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Hauling Your Horse in Cold Weather? Do It Safely and Comfortably, Presented by Wahl

Hauling Your Horse in Cold Weather? Do It Safely and Comfortably, Presented by Wahl

It can seem a bit disconcerting to load your beloved equine onto a metal box in the dead of winter to go rolling down the highway. Won’t they be too cold? Is it safe?

Hauling in hot weather is more hazardous than cold weather, as overheating is a real possibility when temps are soaring. But hauling in cold weather – as long as the roadways are safe – is typically fine to do with a few modifications.

First: To blanket or not to blanket? If it’s really bitter outside, or if your trailer is very open (like a stock trailer), or if your horse is clipped, they’ll appreciate having a rug on. Consider hauling in a quilted cooler or a blanket without belly/leg straps. This way, if you find that your horse gets too warm along the way, you may be able to undo the chest straps and remove the blanket safely while the horse is still loaded on the trailer.

The other most important thing to consider is hydration. When it’s cold, horses tend to drink less to begin with, and they drink even less than that when they’re travelling, which puts them at greater risk of colic. Every few hours, stop and let your horse have a drink, and incorporate electrolytes or Gatorade or a supplement like Horse Quencher to encourage them to slurp down a gallon or so. A clean gasoline can or a big plastic water jug for horse trailers can carry water from home if your horse is picky about the taste of water. You can throw in a few alfalfa cubes to make “alfalfa tea” to encourage drinking. If you’re travelling over 10 hours and your horse really refuses to drink, your veterinarian can administer IV fluids upon arrival to rehydrate.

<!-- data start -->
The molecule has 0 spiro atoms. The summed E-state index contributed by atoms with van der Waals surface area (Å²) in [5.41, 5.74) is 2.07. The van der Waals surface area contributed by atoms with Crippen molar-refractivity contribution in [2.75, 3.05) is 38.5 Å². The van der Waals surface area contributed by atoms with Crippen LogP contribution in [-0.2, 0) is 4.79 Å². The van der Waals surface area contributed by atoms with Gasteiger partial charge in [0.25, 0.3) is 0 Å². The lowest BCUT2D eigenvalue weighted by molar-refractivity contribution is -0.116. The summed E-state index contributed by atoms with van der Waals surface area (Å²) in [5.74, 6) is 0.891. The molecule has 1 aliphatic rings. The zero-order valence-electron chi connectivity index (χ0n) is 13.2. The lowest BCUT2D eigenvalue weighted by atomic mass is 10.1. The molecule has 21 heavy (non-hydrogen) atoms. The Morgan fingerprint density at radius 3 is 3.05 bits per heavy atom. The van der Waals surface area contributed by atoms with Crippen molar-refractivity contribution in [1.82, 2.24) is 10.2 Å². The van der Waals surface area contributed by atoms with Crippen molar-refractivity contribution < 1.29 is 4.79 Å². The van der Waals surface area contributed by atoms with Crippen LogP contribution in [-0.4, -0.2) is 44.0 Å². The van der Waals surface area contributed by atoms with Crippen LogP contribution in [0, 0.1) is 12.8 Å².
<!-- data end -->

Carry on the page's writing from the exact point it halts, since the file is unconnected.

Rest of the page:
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Finally, think about ventilation. Many people like to close every window of the trailer to keep the bad weather out, but some ventilation is crucial, even in cold weather. If your horse trailer has roof vents, open them towards the back of the trailer so that humid, dead air can escape, but the breeze from driving isn’t being swept directly down onto the horses’ backs. If you’ve got more than one horse in the trailer, that amount of body heat will warm it up significantly, and the last thing you want is for horses to sweat and then catch a chill. It’s better to keep them a bit cool and dry, so when in doubt, cracking a trailer window is a good idea.

Safe travels!

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